Allow me also to thank all of you, from different sectors of work, for taking time off your schedule to respond to our invitation for today’s event. I take your presence here today to be a symbolic statement from you all of your commitment to work with the ICAC in fighting corruption and money laundering.  I thank members of the discussion panel and the moderator for having accepted to be with us.
Today, L&G, is the 9th of December, a day when countries celebrate the International Anti-Corruption Day across the world. The United Nations suggest that citizens take this day to reflect on the fight against corruption.  Leaders, institutions, NGOs and citizens around the world are taking this day to reflect on the problem of corruption which is recognized by the world community as being a top priority to address to achieve inclusive sustainable development.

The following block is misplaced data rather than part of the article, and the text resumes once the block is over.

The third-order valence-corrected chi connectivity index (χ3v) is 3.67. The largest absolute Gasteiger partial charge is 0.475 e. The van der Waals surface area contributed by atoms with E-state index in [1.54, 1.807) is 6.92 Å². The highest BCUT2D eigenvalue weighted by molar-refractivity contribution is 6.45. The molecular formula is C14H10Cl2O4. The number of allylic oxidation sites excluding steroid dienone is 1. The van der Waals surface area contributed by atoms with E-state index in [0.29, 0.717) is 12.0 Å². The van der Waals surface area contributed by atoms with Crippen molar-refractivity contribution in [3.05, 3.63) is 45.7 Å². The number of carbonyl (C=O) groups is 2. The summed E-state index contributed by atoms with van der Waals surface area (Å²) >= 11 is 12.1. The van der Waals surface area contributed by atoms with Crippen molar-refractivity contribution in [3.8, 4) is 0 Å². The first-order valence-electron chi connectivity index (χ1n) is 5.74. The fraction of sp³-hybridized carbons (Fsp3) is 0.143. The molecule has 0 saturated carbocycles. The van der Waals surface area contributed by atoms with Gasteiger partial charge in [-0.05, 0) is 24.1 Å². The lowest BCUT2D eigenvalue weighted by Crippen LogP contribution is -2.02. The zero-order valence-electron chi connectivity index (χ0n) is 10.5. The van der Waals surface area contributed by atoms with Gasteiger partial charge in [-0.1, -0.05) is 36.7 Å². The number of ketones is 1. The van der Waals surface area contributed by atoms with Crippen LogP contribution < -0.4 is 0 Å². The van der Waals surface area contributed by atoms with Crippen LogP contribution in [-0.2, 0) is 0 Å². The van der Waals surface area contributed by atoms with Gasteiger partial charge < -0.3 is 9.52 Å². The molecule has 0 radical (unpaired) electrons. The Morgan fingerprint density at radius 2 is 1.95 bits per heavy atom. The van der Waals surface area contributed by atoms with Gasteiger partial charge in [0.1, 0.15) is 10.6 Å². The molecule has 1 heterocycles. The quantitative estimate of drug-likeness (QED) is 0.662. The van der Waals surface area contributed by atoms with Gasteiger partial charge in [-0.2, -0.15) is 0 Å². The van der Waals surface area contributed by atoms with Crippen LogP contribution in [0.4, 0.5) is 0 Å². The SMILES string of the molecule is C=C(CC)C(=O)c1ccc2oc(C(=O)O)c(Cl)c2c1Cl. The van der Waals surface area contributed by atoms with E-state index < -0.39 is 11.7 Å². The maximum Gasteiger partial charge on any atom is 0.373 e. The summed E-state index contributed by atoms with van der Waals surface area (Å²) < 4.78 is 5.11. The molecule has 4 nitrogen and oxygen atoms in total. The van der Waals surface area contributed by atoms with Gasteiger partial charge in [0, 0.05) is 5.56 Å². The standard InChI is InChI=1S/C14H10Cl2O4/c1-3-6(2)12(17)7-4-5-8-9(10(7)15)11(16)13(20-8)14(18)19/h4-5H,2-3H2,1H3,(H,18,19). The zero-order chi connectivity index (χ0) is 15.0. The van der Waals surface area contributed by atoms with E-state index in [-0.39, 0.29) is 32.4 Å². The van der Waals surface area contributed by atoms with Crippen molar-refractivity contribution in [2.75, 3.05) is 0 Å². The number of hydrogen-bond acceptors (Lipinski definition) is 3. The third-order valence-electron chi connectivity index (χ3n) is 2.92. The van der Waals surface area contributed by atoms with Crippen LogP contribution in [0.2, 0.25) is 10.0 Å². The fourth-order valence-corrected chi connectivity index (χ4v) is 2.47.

We, at the ICAC, have done exactly that on 2 fronts: 1) we have during the last week or so engaged with multiple sectors of the societal spectrum to develop a conversation about how to push the fight against corruption forward and to develop collaboration with our partners; 2) we have also started a deeper reflection about ways and means to ensure greater effectiveness in the fight against corruption.
1.    Engaging with the Different Sectors